Saladin was the target of several assassination attempts in the 1170s when he was trying to subdue Syria. The assassins (hashashins) belonging to the sect run by the fearsome Iraqi leader Rashid al-Din Sinan, popularly known as the Old Man of the Mountain, came close to killing Saladin on at least two occasions. In the last three decades of the twelfth century, Sinan’s sect was an unpredictable and formidable player in the politics of the Levant—their assassins often proved as effective as a military force.
William of Tyre, twelfth century chronicler, believed that Sinan commanded absolute loyalty from his men. In his Chronicle on Jerusalem, William of Tyre wrote, “they [Sinan’s followers] regard nothing as too harsh or difficult and eagerly undertake even the most dangerous tasks at his command.” Saladin was forced to delay his Syrian conquests by several years because of the threat that he faced from Sinan’s assassins.
In early 1175, when Saladin’s army laid siege to Aleppo, a group of thirteen assassins managed to enter the inner circle of his camp. One of these assassins forced his way into Saladin’s sleeping quarter. He tried to strike Saladin with a knife while he was in his bed, but the royal bodyguards managed to cut him down. The assassination attempt was foiled. In May 1176, the assassins struck again. This time one of the assassins managed to strike Saladin on his chest with his sword. But Saladin was saved by the armor that he was wearing. From this time, Saladin did not allow anyone in his presence whom he did not personally recognize.
In August 1176, Saladin decided to wipe out the assassin sect. He laid siege to the assassin castle in Masyaf. But in less than a week, he broke off the siege and retreated to Huma. The chroniclers of that period assert that Saladin decided to lift the siege because the assassin sect had threatened an unrelenting campaign against him and his Abbasid clan.
In his book The Assassins: A Radical Sect in Islam, Bernard Lewis quotes a twelfth century source which gives a chilling explanation for Saladin’s decision to lift the siege. While the siege was on, an envoy of Sinan arrived to negotiate. The envoy was searched for weapons and then brought before Saladin. The envoy insisted that he wanted to talk to the Sultan in private. Saladin dismissed everyone except two of his most trusted guards whom he regarded as his sons. Here’s an excerpt from the passage that Lewis quotes from the ancient source:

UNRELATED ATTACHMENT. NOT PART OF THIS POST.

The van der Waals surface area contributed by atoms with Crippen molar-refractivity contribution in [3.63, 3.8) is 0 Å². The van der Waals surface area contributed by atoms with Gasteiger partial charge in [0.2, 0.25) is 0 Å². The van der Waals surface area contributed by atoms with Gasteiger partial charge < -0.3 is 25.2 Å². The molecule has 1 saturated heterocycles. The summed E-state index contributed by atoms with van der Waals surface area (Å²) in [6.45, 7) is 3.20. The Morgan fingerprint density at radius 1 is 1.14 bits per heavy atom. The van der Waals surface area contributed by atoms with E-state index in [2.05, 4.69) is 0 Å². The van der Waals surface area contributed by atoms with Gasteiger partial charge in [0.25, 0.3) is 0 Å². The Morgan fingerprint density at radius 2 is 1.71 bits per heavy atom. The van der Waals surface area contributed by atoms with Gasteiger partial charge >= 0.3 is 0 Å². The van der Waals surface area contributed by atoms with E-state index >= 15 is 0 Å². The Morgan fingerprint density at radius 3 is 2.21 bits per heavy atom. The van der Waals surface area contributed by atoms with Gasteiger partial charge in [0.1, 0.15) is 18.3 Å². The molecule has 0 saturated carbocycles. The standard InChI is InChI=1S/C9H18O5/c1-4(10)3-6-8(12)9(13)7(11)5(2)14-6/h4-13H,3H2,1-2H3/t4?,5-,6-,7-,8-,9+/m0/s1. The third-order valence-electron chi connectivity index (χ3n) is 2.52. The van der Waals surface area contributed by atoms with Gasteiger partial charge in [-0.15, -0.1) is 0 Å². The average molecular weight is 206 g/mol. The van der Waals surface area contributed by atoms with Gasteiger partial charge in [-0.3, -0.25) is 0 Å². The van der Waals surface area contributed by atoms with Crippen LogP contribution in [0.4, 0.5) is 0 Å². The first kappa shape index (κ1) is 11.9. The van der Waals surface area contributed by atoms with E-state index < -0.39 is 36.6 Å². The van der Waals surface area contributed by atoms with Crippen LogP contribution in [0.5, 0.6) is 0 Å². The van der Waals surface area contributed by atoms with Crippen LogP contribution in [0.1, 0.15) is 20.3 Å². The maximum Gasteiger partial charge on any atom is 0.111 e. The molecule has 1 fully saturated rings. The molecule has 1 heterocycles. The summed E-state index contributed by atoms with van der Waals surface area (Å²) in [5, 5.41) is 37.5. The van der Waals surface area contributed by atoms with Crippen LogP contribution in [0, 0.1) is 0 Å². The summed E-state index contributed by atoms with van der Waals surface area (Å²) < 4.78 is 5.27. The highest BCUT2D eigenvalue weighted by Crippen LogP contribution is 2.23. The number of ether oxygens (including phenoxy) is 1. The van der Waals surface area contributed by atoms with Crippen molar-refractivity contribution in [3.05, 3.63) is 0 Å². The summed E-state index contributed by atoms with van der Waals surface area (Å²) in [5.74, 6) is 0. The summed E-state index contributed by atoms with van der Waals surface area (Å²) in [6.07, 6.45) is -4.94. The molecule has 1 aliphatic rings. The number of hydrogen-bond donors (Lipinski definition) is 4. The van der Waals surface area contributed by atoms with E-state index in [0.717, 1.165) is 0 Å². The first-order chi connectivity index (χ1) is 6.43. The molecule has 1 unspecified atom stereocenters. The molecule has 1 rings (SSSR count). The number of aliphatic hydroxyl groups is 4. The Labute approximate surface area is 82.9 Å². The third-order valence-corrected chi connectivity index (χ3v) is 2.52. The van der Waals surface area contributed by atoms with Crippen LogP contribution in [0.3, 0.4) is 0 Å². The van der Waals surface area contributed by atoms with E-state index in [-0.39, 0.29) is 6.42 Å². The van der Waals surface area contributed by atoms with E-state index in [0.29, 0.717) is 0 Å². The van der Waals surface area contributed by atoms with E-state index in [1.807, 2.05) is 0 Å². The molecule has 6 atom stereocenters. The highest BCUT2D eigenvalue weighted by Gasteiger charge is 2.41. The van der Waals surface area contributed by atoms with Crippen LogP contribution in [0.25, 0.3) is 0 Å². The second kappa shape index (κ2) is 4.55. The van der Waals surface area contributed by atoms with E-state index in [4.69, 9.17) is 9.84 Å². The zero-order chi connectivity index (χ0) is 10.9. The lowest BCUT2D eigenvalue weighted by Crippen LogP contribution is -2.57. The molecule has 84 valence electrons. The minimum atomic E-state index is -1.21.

“The envoy then turned to the pair of guards and said: “If I ordered you in the name of my master to kill this sultan, would you do so?” They answered yes, and drew their swords saying: “Command us as you wish.” Saladin was astounded, and the messenger left, taking the two guards with him. And thereafter Saladin inclined to make peace with him [Sinan].”
Conrad of Montserrat, Italian nobleman who was a major participant in the Third Crusade, was assassinated in Tyre, a crusader held city, on April 28, 1192, by two assassins belonging to Sinan’s sect. One of the two assassins was caught by the crusaders, and under intense interrogation he confessed that Richard Lionheart of England had paid Sinan to get Conrad assassinated. But this accusation against Richard is impossible to prove.